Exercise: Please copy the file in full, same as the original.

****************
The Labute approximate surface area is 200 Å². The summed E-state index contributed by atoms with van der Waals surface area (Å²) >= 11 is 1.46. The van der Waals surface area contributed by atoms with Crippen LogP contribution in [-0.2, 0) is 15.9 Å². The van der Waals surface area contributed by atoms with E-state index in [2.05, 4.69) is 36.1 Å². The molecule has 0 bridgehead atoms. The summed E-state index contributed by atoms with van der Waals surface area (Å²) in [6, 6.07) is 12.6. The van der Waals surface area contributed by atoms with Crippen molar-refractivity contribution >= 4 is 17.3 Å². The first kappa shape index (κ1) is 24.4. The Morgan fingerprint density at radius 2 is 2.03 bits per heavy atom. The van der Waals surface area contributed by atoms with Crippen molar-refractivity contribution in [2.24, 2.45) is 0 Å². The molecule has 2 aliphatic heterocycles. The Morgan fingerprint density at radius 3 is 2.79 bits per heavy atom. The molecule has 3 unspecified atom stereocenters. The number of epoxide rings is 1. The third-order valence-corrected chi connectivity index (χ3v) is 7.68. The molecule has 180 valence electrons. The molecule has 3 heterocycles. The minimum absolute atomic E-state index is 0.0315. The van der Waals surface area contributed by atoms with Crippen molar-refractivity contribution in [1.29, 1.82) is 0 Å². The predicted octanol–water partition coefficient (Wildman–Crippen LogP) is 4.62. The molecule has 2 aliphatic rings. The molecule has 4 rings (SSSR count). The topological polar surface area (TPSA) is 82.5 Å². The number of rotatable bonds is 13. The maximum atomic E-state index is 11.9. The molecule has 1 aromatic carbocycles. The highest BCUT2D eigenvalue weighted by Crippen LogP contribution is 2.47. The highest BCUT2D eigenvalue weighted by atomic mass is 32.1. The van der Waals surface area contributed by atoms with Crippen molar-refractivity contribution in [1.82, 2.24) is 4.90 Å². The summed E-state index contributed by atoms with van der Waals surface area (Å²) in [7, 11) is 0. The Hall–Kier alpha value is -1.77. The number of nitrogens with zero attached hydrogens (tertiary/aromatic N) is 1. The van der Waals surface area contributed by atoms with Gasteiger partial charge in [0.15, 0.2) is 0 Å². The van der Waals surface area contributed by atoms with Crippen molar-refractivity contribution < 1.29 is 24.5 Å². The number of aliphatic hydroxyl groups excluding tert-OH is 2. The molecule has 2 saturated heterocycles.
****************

The Labute approximate surface area is 200 Å². The summed E-state index contributed by atoms with van der Waals surface area (Å²) >= 11 is 1.46. The van der Waals surface area contributed by atoms with Crippen LogP contribution in [-0.2, 0) is 15.9 Å². The van der Waals surface area contributed by atoms with E-state index in [2.05, 4.69) is 36.1 Å². The molecule has 0 bridgehead atoms. The summed E-state index contributed by atoms with van der Waals surface area (Å²) in [6, 6.07) is 12.6. The van der Waals surface area contributed by atoms with Crippen molar-refractivity contribution >= 4 is 17.3 Å². The first kappa shape index (κ1) is 24.4. The Morgan fingerprint density at radius 2 is 2.03 bits per heavy atom. The van der Waals surface area contributed by atoms with Crippen molar-refractivity contribution in [2.24, 2.45) is 0 Å². The molecule has 2 aliphatic heterocycles. The Morgan fingerprint density at radius 3 is 2.79 bits per heavy atom. The molecule has 3 unspecified atom stereocenters. The number of epoxide rings is 1. The third-order valence-corrected chi connectivity index (χ3v) is 7.68. The molecule has 180 valence electrons. The molecule has 3 heterocycles. The minimum absolute atomic E-state index is 0.0315. The van der Waals surface area contributed by atoms with Crippen molar-refractivity contribution in [1.29, 1.82) is 0 Å². The predicted octanol–water partition coefficient (Wildman–Crippen LogP) is 4.62. The molecule has 2 aliphatic rings. The molecule has 4 rings (SSSR count). The topological polar surface area (TPSA) is 82.5 Å². The number of rotatable bonds is 13. The maximum atomic E-state index is 11.9. The molecule has 1 aromatic carbocycles. The highest BCUT2D eigenvalue weighted by Crippen LogP contribution is 2.47. The highest BCUT2D eigenvalue weighted by atomic mass is 32.1. The van der Waals surface area contributed by atoms with Crippen molar-refractivity contribution in [1.82, 2.24) is 4.90 Å². The summed E-state index contributed by atoms with van der Waals surface area (Å²) in [7, 11) is 0. The Hall–Kier alpha value is -1.77. The number of nitrogens with zero attached hydrogens (tertiary/aromatic N) is 1. The van der Waals surface area contributed by atoms with Gasteiger partial charge in [0.15, 0.2) is 0 Å². The van der Waals surface area contributed by atoms with Crippen molar-refractivity contribution < 1.29 is 24.5 Å². The number of aliphatic hydroxyl groups excluding tert-OH is 2. The molecule has 2 saturated heterocycles.